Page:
by Brandon Hall
June 29, 2006
Here are five technologies innovative CLOs use to make their training more engaging.
Podcasts provide a way to distribute an audio or video episode via the Internet for playback at any time on any MP3 device or PC. Podcasts allow training in the form of event capture, new product information, sales tips, orientation, etc. to be delivered on a just-in-time, just-enough basis to anyone anywhere.
At Capital One, employees use Podcasts to learn about upcoming classes and to view new content. Capital One sees audio learning as “a way to get associates more involved in learning the business at a self-directed pace,” said Ted Forbes, managing vice president of Capital One University.
A wiki is a collection of Web pages that can be easily viewed and modified by anyone, providing a means for shared learning and collaboration. Wikis can be used to create content on-the-fly, as a repository for information and for archiving group learning. Benefits include speed, simplicity and a sense of ownership among participants.
Nokia uses wikis to distribute, store and control corporate intelligence, said Nokia Academy Project Manager Auriel Manolson. Teams use them to track virtual team members, provide information about roles, discuss project processes, and share knowledge and insights. Benefits include ease of collaboration, editing and access.
A blog is a Web journal containing dated entries on a given topic or theme. They can include search, feedback from readers and links to other sites. They can be written by one person or a group. Blogs can be used to share a viewpoint, enable collaborative discussion, present new product ideas, or explain ongoing news or changes.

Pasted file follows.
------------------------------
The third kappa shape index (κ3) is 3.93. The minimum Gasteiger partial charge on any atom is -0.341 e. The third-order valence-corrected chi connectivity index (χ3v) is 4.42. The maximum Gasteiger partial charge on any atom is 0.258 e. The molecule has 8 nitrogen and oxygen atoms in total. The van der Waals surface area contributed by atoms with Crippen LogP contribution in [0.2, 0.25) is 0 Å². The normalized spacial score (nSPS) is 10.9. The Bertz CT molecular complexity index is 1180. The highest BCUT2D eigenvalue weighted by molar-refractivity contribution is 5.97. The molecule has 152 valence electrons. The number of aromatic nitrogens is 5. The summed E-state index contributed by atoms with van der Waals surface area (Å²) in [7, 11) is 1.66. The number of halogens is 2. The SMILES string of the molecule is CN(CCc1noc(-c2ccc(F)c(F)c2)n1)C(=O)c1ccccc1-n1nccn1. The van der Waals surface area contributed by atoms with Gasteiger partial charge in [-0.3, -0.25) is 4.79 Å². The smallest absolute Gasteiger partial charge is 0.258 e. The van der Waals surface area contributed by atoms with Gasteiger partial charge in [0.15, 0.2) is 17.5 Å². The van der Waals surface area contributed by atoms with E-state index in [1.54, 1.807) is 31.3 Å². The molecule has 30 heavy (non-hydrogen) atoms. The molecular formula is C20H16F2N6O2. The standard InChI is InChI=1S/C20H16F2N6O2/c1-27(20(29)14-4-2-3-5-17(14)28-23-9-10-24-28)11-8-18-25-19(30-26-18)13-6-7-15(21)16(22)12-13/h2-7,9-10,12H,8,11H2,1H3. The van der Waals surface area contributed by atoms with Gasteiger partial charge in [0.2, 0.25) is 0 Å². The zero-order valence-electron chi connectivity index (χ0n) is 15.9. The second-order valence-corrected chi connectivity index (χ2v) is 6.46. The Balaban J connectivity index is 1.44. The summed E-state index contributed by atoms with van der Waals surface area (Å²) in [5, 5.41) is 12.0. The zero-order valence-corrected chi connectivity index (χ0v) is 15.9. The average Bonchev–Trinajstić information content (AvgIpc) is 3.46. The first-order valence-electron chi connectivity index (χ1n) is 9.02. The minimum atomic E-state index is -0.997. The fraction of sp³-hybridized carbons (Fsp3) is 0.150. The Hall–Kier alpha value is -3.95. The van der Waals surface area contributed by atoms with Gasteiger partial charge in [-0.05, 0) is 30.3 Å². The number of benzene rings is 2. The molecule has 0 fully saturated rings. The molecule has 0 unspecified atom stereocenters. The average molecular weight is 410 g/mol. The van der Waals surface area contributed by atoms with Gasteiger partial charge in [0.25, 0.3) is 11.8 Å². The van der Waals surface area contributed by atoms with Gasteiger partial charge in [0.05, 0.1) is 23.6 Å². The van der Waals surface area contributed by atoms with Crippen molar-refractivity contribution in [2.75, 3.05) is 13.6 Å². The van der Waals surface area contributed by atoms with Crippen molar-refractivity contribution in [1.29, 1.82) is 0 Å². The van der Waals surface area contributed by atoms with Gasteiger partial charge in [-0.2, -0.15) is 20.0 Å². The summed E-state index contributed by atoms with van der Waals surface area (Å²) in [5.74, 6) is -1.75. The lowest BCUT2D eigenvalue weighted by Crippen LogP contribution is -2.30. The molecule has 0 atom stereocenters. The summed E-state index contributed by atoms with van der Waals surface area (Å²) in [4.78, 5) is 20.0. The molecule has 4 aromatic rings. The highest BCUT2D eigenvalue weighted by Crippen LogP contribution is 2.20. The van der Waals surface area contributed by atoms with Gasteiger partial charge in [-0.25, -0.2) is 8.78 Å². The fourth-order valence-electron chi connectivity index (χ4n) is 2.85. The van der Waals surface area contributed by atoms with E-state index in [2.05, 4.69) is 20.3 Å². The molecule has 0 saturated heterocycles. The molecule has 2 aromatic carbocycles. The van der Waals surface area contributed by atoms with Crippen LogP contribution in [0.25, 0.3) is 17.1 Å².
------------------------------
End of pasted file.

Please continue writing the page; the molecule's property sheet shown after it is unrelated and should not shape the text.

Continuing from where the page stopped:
At Technorati Inc., group blogs are used to track and discuss everything from bottlenecks in development to new product offerings. “What we find,” said Vice President of Engineering Adam Hertz, “is that as information accumulates in a blog over time, people begin to more frequently use it as an informational resource and learning tool.”
4. Remote Sensing
This is the practice of using instruments or cameras to observe or collect data about an object in a distant location. Remote sensing can make a subject come alive by giving learners access to a place they otherwise would not have. This can enhance motivation and provide a sense of working on real problems.
Coral Graphics Services Inc. uses SoftSolutions’ Real-Time Performance Management to capture live data from the shop-floor and share it with operators. The goal is to have those who run the equipment see how their performance can improve or hurt the overall department statistics. Coral Graphics COO Donal Robb said the key to enhanced performance is to teach workers how to understand the sophisticated statistical measurements, set performance goals and offer rewards to those who excel.
5. Virtual Environments
Virtual environments provide a realistic simulation. This differs from typical simulations, which use only a PC screen. Virtual training environments include a mock airplane cockpit, mock police car, or 3-D glasses and gloves for repairing a toxic material storage tank.
Washington State University’s First Responders’ Simulation and Training Center uses EON Reality Inc. technology to teach students how to handle and dispose of dangerous devices and materials. The courses can be taken onsite by donning special glasses or remotely with a PC and head-mounted display.
Action items: 1. Ask other CLOs what new technologies they are using. 2. Dedicate 20 minutes at certain staff meetings for a demo of some new technology, then speculate on how it could be applied to your team’s efforts. 3. Send an e-mail to your team to find out who is fascinated with some new technology. Ask them to suggest ways to apply it to your learning efforts.
Brandon Hall, Ph.D., has been a leading commentator on e-learning since 1993 and is CEO and lead researcher at Brandon Hall Research Inc., an independent research firm in Sunnyvale, Calif. Brandon can be reached at email@example.com.